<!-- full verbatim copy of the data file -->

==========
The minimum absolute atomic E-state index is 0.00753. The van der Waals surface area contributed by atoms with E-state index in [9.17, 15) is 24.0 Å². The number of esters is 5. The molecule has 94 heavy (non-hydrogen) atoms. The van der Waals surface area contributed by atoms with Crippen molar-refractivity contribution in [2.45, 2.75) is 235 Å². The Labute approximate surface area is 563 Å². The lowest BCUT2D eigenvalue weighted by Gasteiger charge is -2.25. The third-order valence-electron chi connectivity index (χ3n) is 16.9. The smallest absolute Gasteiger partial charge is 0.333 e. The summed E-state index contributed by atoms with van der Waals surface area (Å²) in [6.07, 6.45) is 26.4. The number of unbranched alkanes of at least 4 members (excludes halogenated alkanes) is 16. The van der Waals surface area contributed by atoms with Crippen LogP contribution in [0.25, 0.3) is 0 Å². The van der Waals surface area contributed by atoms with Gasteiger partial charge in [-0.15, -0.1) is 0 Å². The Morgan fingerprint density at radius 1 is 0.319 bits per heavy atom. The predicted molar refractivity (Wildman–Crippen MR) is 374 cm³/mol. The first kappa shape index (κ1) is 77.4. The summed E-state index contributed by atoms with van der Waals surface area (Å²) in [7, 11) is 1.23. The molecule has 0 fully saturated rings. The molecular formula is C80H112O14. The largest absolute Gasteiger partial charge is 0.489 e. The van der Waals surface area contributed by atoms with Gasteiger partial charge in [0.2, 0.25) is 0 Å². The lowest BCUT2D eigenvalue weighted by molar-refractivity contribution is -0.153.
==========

The minimum absolute atomic E-state index is 0.00753. The van der Waals surface area contributed by atoms with E-state index in [9.17, 15) is 24.0 Å². The number of esters is 5. The molecule has 94 heavy (non-hydrogen) atoms. The van der Waals surface area contributed by atoms with Crippen molar-refractivity contribution in [2.45, 2.75) is 235 Å². The Labute approximate surface area is 563 Å². The lowest BCUT2D eigenvalue weighted by Gasteiger charge is -2.25. The third-order valence-electron chi connectivity index (χ3n) is 16.9. The smallest absolute Gasteiger partial charge is 0.333 e. The summed E-state index contributed by atoms with van der Waals surface area (Å²) in [6.07, 6.45) is 26.4. The number of unbranched alkanes of at least 4 members (excludes halogenated alkanes) is 16. The van der Waals surface area contributed by atoms with Crippen LogP contribution in [0.25, 0.3) is 0 Å². The van der Waals surface area contributed by atoms with Gasteiger partial charge in [-0.15, -0.1) is 0 Å². The Morgan fingerprint density at radius 1 is 0.319 bits per heavy atom. The predicted molar refractivity (Wildman–Crippen MR) is 374 cm³/mol. The first kappa shape index (κ1) is 77.4. The summed E-state index contributed by atoms with van der Waals surface area (Å²) in [7, 11) is 1.23. The molecule has 0 fully saturated rings. The molecular formula is C80H112O14. The largest absolute Gasteiger partial charge is 0.489 e. The van der Waals surface area contributed by atoms with Gasteiger partial charge in [0.2, 0.25) is 0 Å². The lowest BCUT2D eigenvalue weighted by molar-refractivity contribution is -0.153.